“He that has ears, let him hear”…please. We need to help our leaders preserve their energy for leading the herd to greener pastures, rather than expending it explaining/restating every basic command.
3) Emulate your leader’s good qualities.
That doesn’t mean to mimic a leader’s behavior. Imitation may be the sincerest form of flattery but it’s still flattery, which is false…and creepy.
Emulation is striving to live up to a good example, and any leader worth his/her salt is a good example of something. (Or a terrible warning. If that’s the case, see #1 above.)
Observe how your leaders treat people, how they handle conflict, how they inspire others, how they manage the work space, how they delegate, how receptive they are to input, how they handle mistakes, how they solve problems, how they manage resources, how fair they are, how encouraging they are, how willing they are to give praise/admit fault/make changes, how organized/knowledgable/optimistic they are. Finding in your leaders strengths you lack and striving to make those part of your character is a compliment to them and an asset to you.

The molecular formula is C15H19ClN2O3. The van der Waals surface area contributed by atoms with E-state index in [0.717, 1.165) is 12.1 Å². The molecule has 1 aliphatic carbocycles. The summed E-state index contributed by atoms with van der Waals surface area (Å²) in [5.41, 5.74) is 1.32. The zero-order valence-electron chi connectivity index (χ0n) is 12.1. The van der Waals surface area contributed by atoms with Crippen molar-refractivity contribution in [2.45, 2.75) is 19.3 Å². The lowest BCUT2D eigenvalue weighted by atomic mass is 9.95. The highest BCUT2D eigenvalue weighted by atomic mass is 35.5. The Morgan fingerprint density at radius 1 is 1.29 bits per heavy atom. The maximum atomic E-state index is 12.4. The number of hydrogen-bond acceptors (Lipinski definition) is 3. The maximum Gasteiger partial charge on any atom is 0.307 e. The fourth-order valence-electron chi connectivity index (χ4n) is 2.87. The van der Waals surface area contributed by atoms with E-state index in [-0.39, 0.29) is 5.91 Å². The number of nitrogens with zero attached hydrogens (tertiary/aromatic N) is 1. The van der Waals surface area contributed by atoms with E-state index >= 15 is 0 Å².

“Remember your leaders who spoke the word of God to you. Consider the outcome of their way of life and imitate their faith.” (Hebrews 13:7)
4) Work alongside your leaders.
This one can be tough. Leaders have to lead; they have to have followers, not a bunch of co-leaders. But not all leaders–even Christian ones–perceive their role the way the Bible defines it. Remember what Jesus said? “You know that the rulers of the Gentiles lord it over them, and their high officials exercise authority over them. Not so with you. Instead, whoever wants to become great among you must be your servant, and whoever wants to be first must be your slave—just as the Son of Man did not come to be served, but to serve, and to give his life as a ransom for many.” (Matthew 20:25-28)